I recently migrated email providers (several times, actually) and came across the fantastic tool mbsync. It’s included in most GNU/Linux distributions, though sometimes called by its old name, “isync”.
mbsync is very powerful, it can not only sync between a remote IMAP server and e.g. a local on-disk mirror that you want to keep so you can back it up, it can also sync between two remote IMAP servers directly.
Many very advanced configurations are possible from your own personal
.mbsyncrc file. But since it took some time to puzzle together a good config from the semi-cryptic manpage, here are two configs I used for two typical situations.
Migrating from one IMAP server to another
IMAPStore oldserver Host mail.myoldserver.com User myusername Pass mypassword IMAPStore newserver Host mail.newserver.org User myusername Pass mypassword Channel migrate Master :oldserver: Slave :newserver: Patterns * !Trash Create Slave Expunge Slave Sync Pull
mbsync migrate will migrate your email from your old server to the new one, creating any new directories and messages on the new server and not deleting anything on the old server. You can run this multiple times in case new messages are still arriving on your old server.
Mirroring your IMAP mail to a local directory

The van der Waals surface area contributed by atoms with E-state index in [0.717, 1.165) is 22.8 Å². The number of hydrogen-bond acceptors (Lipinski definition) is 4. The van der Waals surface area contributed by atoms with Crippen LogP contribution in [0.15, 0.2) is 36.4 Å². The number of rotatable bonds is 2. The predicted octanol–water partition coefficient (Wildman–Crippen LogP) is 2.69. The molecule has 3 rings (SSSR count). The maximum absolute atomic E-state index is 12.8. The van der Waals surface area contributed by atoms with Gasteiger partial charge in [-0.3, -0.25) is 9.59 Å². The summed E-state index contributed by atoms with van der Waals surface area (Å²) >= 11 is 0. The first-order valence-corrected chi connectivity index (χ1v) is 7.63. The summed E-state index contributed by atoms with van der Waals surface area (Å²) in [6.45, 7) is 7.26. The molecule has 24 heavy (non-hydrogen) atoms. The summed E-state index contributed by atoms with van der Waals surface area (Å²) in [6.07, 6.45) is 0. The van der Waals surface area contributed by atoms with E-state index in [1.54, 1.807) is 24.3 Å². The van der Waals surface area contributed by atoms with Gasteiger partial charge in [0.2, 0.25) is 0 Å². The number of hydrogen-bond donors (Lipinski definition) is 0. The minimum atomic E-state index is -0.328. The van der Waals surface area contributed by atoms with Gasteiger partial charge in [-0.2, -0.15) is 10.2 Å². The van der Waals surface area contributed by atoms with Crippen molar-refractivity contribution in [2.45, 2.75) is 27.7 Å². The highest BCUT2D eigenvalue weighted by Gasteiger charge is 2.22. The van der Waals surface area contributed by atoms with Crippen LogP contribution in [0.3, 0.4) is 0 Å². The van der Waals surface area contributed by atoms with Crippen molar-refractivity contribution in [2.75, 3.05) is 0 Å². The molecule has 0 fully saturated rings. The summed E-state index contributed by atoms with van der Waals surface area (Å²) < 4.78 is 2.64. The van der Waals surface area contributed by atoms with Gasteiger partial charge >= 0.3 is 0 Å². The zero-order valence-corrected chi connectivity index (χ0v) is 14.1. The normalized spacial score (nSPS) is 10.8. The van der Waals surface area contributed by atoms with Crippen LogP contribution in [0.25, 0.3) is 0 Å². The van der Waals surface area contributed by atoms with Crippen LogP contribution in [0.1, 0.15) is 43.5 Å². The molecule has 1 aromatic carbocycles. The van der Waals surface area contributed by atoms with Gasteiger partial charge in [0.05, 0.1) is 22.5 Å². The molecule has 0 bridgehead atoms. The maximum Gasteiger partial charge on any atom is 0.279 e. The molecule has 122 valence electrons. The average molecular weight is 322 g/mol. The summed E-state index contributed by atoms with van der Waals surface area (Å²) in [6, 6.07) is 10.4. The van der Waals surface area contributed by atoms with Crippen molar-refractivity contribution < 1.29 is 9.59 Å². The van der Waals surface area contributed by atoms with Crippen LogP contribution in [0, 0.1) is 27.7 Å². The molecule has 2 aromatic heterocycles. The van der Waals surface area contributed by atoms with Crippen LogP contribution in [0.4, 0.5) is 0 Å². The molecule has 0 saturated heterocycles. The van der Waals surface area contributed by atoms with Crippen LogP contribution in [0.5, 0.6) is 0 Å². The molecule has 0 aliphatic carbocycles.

This is useful for backing up your email. Particularly nice if you’re on a free or cheap email provider that does not offer backups.
IMAPStore yourserver Host mail.yourserver.io User yourusername Pass yourpassword MaildirStore mirror AltMap yes Path ~/mailmirror/ Channel mirror Master :yourserver: Slave :mirror: Patterns * !Trash Create Slave Expunge None Sync Pull
mbsync mirror to pull your email. You can run this multiple times, it will not delete messages in the mirror directory. If you want messages to be deleted there, set Expunge to
slave. Make sure to back up both the mailmirror directory and the Maildir directory, which holds your INBOX.
A note about AltMap: This particular option was required so that I could mirror to remotely mounted NFS shares. It will make mbsync create its UID validity data in a database instead of in a .uidvalidity file. For whatever reason, it seems that writing the .uidvalidity file stalls forever on NFS shares. If you’re not using an NFS share, you can try without that option.
In both examples, the Trash directory is ignored.